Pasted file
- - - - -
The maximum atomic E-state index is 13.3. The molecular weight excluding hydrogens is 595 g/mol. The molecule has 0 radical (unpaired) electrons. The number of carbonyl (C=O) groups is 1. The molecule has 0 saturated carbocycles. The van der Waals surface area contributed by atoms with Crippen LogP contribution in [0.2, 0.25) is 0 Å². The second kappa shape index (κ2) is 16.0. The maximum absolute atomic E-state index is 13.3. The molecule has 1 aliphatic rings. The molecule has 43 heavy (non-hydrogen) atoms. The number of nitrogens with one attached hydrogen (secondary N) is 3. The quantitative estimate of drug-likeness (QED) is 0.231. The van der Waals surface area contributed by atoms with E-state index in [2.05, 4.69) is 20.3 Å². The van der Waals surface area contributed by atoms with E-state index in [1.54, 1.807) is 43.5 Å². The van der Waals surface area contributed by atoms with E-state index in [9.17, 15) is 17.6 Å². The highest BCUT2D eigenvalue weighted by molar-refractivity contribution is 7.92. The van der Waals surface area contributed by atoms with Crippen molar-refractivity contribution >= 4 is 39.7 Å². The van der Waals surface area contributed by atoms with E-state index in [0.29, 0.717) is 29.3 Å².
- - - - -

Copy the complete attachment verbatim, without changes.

The maximum atomic E-state index is 13.3. The molecular weight excluding hydrogens is 595 g/mol. The molecule has 0 radical (unpaired) electrons. The number of carbonyl (C=O) groups is 1. The molecule has 0 saturated carbocycles. The van der Waals surface area contributed by atoms with Crippen LogP contribution in [0.2, 0.25) is 0 Å². The second kappa shape index (κ2) is 16.0. The maximum absolute atomic E-state index is 13.3. The molecule has 1 aliphatic rings. The molecule has 43 heavy (non-hydrogen) atoms. The number of nitrogens with one attached hydrogen (secondary N) is 3. The quantitative estimate of drug-likeness (QED) is 0.231. The van der Waals surface area contributed by atoms with E-state index in [2.05, 4.69) is 20.3 Å². The van der Waals surface area contributed by atoms with E-state index in [1.54, 1.807) is 43.5 Å². The van der Waals surface area contributed by atoms with E-state index in [9.17, 15) is 17.6 Å². The highest BCUT2D eigenvalue weighted by molar-refractivity contribution is 7.92. The van der Waals surface area contributed by atoms with Crippen molar-refractivity contribution >= 4 is 39.7 Å². The van der Waals surface area contributed by atoms with E-state index in [0.29, 0.717) is 29.3 Å².